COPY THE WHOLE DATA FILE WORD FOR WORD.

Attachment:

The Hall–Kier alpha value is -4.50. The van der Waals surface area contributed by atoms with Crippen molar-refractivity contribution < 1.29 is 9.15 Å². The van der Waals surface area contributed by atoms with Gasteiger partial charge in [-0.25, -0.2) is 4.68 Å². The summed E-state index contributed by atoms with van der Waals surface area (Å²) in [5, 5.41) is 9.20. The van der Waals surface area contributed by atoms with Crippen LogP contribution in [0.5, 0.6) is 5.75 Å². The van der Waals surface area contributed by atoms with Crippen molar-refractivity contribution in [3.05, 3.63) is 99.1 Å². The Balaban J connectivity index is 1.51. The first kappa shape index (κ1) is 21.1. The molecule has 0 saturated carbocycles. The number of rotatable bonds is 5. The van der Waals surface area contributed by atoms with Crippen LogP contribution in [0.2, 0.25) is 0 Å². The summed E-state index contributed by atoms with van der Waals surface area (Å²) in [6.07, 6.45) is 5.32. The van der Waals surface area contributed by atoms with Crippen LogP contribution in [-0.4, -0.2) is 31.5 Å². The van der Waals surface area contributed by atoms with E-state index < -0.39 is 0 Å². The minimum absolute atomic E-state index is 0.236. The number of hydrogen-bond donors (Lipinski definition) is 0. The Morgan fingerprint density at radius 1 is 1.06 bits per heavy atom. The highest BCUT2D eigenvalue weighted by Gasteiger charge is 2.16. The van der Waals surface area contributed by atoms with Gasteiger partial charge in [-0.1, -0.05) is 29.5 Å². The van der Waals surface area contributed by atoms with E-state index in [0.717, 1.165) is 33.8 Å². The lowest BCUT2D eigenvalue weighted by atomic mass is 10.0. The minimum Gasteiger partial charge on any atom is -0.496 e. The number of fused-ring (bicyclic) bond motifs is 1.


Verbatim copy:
The Hall–Kier alpha value is -4.50. The van der Waals surface area contributed by atoms with Crippen molar-refractivity contribution < 1.29 is 9.15 Å². The van der Waals surface area contributed by atoms with Gasteiger partial charge in [-0.25, -0.2) is 4.68 Å². The summed E-state index contributed by atoms with van der Waals surface area (Å²) in [5, 5.41) is 9.20. The van der Waals surface area contributed by atoms with Crippen LogP contribution in [0.5, 0.6) is 5.75 Å². The van der Waals surface area contributed by atoms with Crippen molar-refractivity contribution in [3.05, 3.63) is 99.1 Å². The Balaban J connectivity index is 1.51. The first kappa shape index (κ1) is 21.1. The molecule has 0 saturated carbocycles. The number of rotatable bonds is 5. The van der Waals surface area contributed by atoms with Crippen LogP contribution in [0.2, 0.25) is 0 Å². The summed E-state index contributed by atoms with van der Waals surface area (Å²) in [6.07, 6.45) is 5.32. The van der Waals surface area contributed by atoms with Crippen LogP contribution in [-0.4, -0.2) is 31.5 Å². The van der Waals surface area contributed by atoms with E-state index < -0.39 is 0 Å². The minimum absolute atomic E-state index is 0.236. The number of hydrogen-bond donors (Lipinski definition) is 0. The Morgan fingerprint density at radius 1 is 1.06 bits per heavy atom. The highest BCUT2D eigenvalue weighted by Gasteiger charge is 2.16. The van der Waals surface area contributed by atoms with Gasteiger partial charge in [-0.1, -0.05) is 29.5 Å². The van der Waals surface area contributed by atoms with E-state index in [0.717, 1.165) is 33.8 Å². The lowest BCUT2D eigenvalue weighted by atomic mass is 10.0. The minimum Gasteiger partial charge on any atom is -0.496 e. The number of fused-ring (bicyclic) bond motifs is 1.